The third form – less well known that the first two, but equally important – is that you should always act as though you were responsible for legislating in a kingdom where everyone is to be treated as an ‘end’ and not as a means – in other words, a society of free and authonomous human individuals.
In other words, you have an obligation to act in a way that is compatible with your moral view of what society is about. It is thus not enough to be a moral and autonomous individual, retaining your own integrity. It is equally important that you should allow everyone else to be the same. That means following principles that are compatible with, and promote, a society where everyone is free and autonomous.
There is a potential problem that the first form of the categorical imperative may break down under the ‘What did the Romans ever do for us?’ principle. (Remember that argument? Okay, so they gave us the roads, the aqueducts, the central heating, the laws… but What did they every do for us?) So you can start with the general principle that everyone should be free to do X and then start to qualify it… well, everyone who is over the age of 18… well, everyone who is of sound mind … well, everyone who is female, and of sound mind, and over 18 and with red hair, and provided that there is an ‘r’ in the month, and provided it is a wet Sunday afternoon etc.
A principle appears to stand a better chance of being universalised the more it is qualified; in other words, the narrower its application. But if you go down that line of argument, you lose the benefit of having universal principles, so it becomes self-defeating.
You could also argue that Kant’s third formulation of the categorical imperative is fine for a society of free and autonomous individuals – but no such society exists! In practice, society is a mixture of people, some of whom will go against all moral principles in order to gain power, for example. If we were all committed to live in a moral society, then this is how it ethical principles should be set out, but that’s not the society in which we actually live.
So a key problem is how you use Kant’s argument in a society where some people choose to go against moral reason. Sometimes you have to go against what someone wants, for the good of society as a whole. However, under the first formulation of the categorical imperative – that one should act in such a way that the maxim of one’s actions could become a universal law – it is possible to justify, for example, restraining someone from doing harm to another. This is because it is perfectly reasonable to universalise the maxim ‘Whenever I see someone about to harm another, I will restrain him or her’ without contradiction.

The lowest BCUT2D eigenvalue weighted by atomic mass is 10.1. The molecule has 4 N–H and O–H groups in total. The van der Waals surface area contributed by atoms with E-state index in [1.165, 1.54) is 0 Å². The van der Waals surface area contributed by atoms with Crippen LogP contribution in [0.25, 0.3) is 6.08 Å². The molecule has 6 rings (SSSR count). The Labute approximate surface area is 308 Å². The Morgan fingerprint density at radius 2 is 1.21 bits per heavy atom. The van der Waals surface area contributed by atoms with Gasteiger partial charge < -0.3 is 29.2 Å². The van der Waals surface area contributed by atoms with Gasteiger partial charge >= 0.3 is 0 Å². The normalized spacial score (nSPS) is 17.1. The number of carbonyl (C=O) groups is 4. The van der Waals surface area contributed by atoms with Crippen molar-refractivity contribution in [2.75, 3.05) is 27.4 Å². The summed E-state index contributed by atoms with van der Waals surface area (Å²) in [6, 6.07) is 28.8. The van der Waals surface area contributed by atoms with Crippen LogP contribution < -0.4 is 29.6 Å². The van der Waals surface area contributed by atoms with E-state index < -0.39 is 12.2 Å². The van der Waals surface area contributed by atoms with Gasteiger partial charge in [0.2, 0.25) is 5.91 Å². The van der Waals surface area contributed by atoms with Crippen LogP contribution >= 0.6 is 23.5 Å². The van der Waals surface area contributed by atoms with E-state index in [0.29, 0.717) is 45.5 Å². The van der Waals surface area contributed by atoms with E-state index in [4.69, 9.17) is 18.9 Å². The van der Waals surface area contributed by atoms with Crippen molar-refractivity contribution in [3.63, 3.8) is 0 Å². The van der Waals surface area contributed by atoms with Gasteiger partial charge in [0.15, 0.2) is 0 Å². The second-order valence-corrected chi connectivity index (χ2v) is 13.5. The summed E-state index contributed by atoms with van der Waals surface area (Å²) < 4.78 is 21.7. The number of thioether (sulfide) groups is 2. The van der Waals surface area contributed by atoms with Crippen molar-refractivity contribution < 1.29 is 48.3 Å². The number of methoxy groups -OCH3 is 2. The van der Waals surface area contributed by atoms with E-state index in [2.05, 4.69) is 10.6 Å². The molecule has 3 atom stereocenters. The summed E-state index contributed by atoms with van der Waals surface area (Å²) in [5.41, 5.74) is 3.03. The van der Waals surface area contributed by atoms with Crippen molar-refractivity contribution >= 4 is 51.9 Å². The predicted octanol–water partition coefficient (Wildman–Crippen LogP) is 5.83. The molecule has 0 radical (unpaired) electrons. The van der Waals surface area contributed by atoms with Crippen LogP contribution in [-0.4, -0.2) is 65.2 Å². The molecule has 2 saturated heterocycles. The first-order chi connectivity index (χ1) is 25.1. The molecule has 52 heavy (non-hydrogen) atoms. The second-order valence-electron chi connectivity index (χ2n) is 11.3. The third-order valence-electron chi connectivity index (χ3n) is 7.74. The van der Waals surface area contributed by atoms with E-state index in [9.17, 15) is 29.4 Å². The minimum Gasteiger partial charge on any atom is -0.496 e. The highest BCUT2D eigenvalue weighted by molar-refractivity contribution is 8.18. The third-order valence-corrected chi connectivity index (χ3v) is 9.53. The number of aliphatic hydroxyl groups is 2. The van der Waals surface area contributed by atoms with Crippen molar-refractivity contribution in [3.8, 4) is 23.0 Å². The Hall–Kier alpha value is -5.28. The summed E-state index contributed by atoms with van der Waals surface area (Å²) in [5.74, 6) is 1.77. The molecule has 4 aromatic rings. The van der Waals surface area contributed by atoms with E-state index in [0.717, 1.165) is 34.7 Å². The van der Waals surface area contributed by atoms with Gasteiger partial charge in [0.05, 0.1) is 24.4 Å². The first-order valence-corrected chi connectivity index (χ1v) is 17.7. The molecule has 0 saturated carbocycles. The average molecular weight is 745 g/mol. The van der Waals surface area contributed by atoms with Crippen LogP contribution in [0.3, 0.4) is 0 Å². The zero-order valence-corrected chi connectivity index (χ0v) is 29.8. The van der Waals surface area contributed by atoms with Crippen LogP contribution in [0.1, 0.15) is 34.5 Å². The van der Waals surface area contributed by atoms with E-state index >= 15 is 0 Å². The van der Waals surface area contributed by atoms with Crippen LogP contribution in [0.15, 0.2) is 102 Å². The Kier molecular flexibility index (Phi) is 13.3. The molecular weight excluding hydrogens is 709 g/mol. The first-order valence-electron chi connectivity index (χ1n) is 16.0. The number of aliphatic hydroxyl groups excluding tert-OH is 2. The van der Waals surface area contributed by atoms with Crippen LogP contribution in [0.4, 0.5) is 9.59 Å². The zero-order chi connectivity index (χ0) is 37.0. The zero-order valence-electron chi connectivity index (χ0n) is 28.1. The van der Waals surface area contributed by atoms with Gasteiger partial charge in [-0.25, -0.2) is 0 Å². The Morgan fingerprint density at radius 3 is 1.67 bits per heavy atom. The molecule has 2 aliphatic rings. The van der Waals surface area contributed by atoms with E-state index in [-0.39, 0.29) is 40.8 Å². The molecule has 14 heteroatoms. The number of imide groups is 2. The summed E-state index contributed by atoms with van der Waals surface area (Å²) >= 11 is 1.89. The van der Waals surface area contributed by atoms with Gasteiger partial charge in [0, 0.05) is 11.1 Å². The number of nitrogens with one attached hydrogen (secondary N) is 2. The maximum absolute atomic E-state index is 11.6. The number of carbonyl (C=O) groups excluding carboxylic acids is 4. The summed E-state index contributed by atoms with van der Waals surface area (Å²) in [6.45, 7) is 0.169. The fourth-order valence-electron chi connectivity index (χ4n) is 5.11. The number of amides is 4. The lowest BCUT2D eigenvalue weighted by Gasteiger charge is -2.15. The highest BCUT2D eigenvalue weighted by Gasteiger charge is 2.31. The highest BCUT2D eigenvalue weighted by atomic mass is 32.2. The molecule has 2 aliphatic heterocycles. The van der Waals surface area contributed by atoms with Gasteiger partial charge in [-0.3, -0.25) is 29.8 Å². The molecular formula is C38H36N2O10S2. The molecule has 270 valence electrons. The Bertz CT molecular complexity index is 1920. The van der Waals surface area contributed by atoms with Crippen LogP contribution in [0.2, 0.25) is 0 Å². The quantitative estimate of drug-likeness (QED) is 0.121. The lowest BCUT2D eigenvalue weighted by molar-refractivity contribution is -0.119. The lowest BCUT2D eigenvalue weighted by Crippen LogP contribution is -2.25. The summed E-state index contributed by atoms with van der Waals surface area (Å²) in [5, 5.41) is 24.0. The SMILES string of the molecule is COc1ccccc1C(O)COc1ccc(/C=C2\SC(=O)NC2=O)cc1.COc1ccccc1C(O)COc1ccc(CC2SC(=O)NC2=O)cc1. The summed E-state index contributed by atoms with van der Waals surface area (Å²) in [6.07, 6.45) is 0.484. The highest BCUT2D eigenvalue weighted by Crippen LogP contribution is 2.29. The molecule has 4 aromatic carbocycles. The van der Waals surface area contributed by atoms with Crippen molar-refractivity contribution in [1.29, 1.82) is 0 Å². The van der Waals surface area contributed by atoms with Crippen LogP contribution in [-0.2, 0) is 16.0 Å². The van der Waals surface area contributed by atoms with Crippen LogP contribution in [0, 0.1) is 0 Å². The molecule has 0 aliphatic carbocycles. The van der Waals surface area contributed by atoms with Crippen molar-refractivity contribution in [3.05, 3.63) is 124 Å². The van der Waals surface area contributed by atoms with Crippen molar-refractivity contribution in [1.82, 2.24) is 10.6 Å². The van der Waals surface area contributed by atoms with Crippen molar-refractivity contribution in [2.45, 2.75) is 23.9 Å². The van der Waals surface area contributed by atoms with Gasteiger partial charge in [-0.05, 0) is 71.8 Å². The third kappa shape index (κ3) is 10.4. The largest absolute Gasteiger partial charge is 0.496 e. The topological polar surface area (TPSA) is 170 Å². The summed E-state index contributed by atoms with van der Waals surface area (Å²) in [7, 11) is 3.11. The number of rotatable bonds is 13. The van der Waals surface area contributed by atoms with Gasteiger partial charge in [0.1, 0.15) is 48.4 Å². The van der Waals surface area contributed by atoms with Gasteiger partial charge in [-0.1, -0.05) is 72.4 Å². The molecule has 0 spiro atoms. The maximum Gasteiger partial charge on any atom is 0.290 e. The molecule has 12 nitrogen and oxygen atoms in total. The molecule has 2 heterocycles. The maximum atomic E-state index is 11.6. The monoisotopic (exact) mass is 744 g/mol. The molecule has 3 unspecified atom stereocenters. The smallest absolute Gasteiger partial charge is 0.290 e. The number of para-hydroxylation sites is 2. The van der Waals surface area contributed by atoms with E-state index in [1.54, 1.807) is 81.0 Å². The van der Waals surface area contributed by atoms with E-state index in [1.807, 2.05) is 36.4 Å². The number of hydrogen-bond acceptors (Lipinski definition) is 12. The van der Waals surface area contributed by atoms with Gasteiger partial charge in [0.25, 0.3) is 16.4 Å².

But it leaves the general question about whether Kant’s moral principles take human nature suficiently into account? His morality might be reasonable, but most people are not.
Kantian ethics gives form but not content. You can act with integrity – convinced that you can want the principle upon which you are acting to become a universal law – but still be wrong. Equally, you can be convinced that everyone should be treated as an end, an autonomous moral legislator, but people may let you down, fail to think and behave reasonably – and on those occasions you may be tempted to set aside how they are as an end in themselves, but treat them (e.g. by locking them up) as a means to your end of getting a peaceful and safe society.
So there are difficulties in seeing exactly how to apply Kant’s clear moral principles to the rather less intellectual, more competitive and more selfish society in which we find ourselves.
Kant was a brilliant university lecturer and tireless intellectual who sought the fundamental principles of the pure practical reason; principles upon which all thinking people could agree as the basis for ethics.
His three forms of the ‘categorical imperative’ are of permanent value as a benchmark for clear ethical thinking. Kant gets us beyond the emotional impulse of the moment, the adolescent desire to shock or rebel, or the desperate attempt to set aside tradition in favour of self-discovery. He wants moral thinking to be exactly that – thinking!
All ethical theories have their limitations, and Kant’s Germanic long-windedness does not make for easy reading, nor does it offer instant answers for moral questions. In many ways his rational approach to the responsibility of doing one’s duty would seem an unlikely theory to find favour in a freedom-loving society where the instant reaction and the soundbite are preferred to serious intellectual argument. However, an awareness of Kant’s principles can open us up to serious ethical debate, and challenge us to look beyond the immediate situation in which we find ourselves, to scan the horizon of human thought.
© Mel Thompson, 2015